With the animated feature “The Book of Life,” becoming available for digital HD download on January and coming out on Blu-Ray and DVD January 27, FGN had the pleasure to sit down with director the Jorge Gutierrez, composer Gustavo Santaolalla and actor Danny Trejo regarding their experiences with the movie, its development, and why they feel that the film is a must-see for every family to enjoy.
Set in 1910 Mexico, “The Book of Life” is the story of a young man named Manolo, (voiced by Diego Luna,) who must go on an epic journey through three awe-inspiring worlds as he struggles with true love or the pressures and responsibilities of family. In order to reunite with the woman who holds his heart and protect his village, he travels on a magnificent fantasy-adventure tale that is filled with original songs, covers of popular classics, and an entertaining quest for both young and old.
Director Jorge Gutierrez, creator of “El Tigre, The Adventures of Manny Rivera” on Nickelodeon, has been trying to get “The Book of Life” made for 12 years. But the warm, jovial and spirited man with the tenacity of the aforementioned Tiger himself, he persevered. “’No’ is just another step to ‘Maybe,’” Jorge quips, explaining how it took 8 years for his wife to finally say yes to his marriage proposals. “The ‘No’s’ build character.”
Producer Guillermo del Toro also turned Gutierrez down when the director was attempting to get “The Book of Life” made a total of four times before finally agreeing to meet with him. Although Murphy’s Law reared its ugly head in the worst way possible during their meeting – from a tequila-soaked script to leaf blowers drowning out the presentation, the “Pan’s Labyrinth” and “Hellboy” director still saw something special in Jorge Gutierrez’s project despite the terrible luck his pitch for the film endured.
And although Jorge’s father was concerned by his son’s choices in career, his opinion clouded by the classic stereotype of the starving artist, he was deeply effected by his son’s feature film debut. When seeing the premiere of “The Book of Life” in Mexico City, throughout the movie he would constantly squeeze his son’s arm. After viewing the finished product he told Jorge, “this is the best conversation we’ve ever had.”
In Mexico the film has been criticized for not being Mexican enough, and in America criticized forbeing too Mexican. But Gutierrez is unruffled, shrugging it off by realizing that there will always be ‘haters,’ and that if you try to please everyone, you end up pleasing no one. “My grandfather was a great storyteller and the best advice he gave me, that got me in a lot of trouble, was ‘Don’t ever let the truth get in the way of a good story.’” Gutierrez is a perfect man for the job of bringing the balance of Latin and North American cultures together, being raised in Tijuana and thereby growing up right on the border of both Mexico and the United States. By having such an opportunity, “The Book of Life” lives firmly in both traditional and modern elements of both Central and North American cultures.This movie seems to finally be making an impact in the concept of diversity in this country, bringing the unique traditions of Dia de los Muertos to the masses within the United States.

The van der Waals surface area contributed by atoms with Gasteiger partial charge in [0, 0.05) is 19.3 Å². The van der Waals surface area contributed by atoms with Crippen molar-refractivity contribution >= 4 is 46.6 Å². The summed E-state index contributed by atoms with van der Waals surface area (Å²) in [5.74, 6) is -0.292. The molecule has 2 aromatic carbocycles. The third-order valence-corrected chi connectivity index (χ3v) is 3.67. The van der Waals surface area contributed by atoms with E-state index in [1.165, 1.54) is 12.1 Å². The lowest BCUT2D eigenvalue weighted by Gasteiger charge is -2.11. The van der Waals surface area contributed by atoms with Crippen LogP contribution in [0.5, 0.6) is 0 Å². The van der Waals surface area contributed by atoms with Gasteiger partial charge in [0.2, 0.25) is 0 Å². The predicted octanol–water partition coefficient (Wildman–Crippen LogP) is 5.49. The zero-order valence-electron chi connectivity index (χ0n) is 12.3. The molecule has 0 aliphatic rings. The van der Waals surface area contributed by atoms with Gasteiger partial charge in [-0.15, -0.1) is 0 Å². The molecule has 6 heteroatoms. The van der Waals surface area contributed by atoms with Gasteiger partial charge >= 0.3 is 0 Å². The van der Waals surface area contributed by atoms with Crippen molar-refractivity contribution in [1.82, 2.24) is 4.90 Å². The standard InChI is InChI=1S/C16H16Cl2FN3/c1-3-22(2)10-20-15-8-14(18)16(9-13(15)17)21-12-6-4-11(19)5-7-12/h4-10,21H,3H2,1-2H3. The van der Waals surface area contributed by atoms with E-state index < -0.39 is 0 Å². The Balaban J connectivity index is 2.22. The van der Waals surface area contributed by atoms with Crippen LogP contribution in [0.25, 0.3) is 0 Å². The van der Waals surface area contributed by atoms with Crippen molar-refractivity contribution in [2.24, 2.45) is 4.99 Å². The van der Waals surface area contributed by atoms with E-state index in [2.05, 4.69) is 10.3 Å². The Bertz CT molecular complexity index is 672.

Gustavo Santaolalla, the Oscar Award-Winning composer of “Brokeback Mountain” and “Babel,” was a critical element to the success of getting the film’s story told. Santaolalla, like any successful composer, understands that it is important to say in music things that would not be said in dialogue. A brilliant musician, Santaolalla actually does not read music, but with the help of Tim Davies’ orchestrations and the powerful lyrics of Paul Williams, (known by Santaolalla and others for such impressive projects as “The Phantom of the Paradise,”) both the score along with the original songs power the story along. The ingenuitive use of musical covers of songs like Radiohead’s “Creep” and Mumford and Sons’ “I Will Wait,” combined with classic Mexican music and culture of 1910 is a welcoming and trans-formative medium. Combine that with the voice talents of a diverse cast such as Channing Tatum, Zoe Saldana and Danny Trejo, it is easy to see that this story is meant for anyone who celebrates life and family.
Trejo, who has become a cult icon with more R-rated fare as “Machete” and “Con-Air,” is nothing but proud of being a part of such a movie, especially once he saw its impact on his own family. An uncle of both a child with Autism and another with Asperger’s Syndrome, seeing the movie with them and witnessing the rapt attention his nephews held was simply further assurance that this was something unlike other animated movies out there. The actor, whose inspirational story and optimistic outlook on life leaves him not only charming but fascinating, had simple but honest wisdom to share.
“Now is the time to do whatever we want to do. Jorge just did a cartoon called ‘The Book of Life,’ and he’d been trying to do it for 12 years.” Known for his straight-to-the-point attitude, Trejo also added, “Either you want to compete, or you don’t. I would say I would rather shoot for the moon and miss, than aim for the gutter and make it.”
Gutierrez thinks very much the same. “I think we live in a really cynical world right now. Now it’s just normal to make snarky comments, so the most rebellious thing you can do these days is to be earnest. To me, that’s punk rock, that’s the rebel, to put your heart out there and say, ‘This is who I am.’”
“The Book of Life” is available now on digital HD download, and will be available January 27th DVD and Blu-Ray from Fox Entertainment. Special features include a never-before-seen animated short entitled “The Adventures of Chuy,” galleries, audio commentary by director Jorge Gutierrez, and more.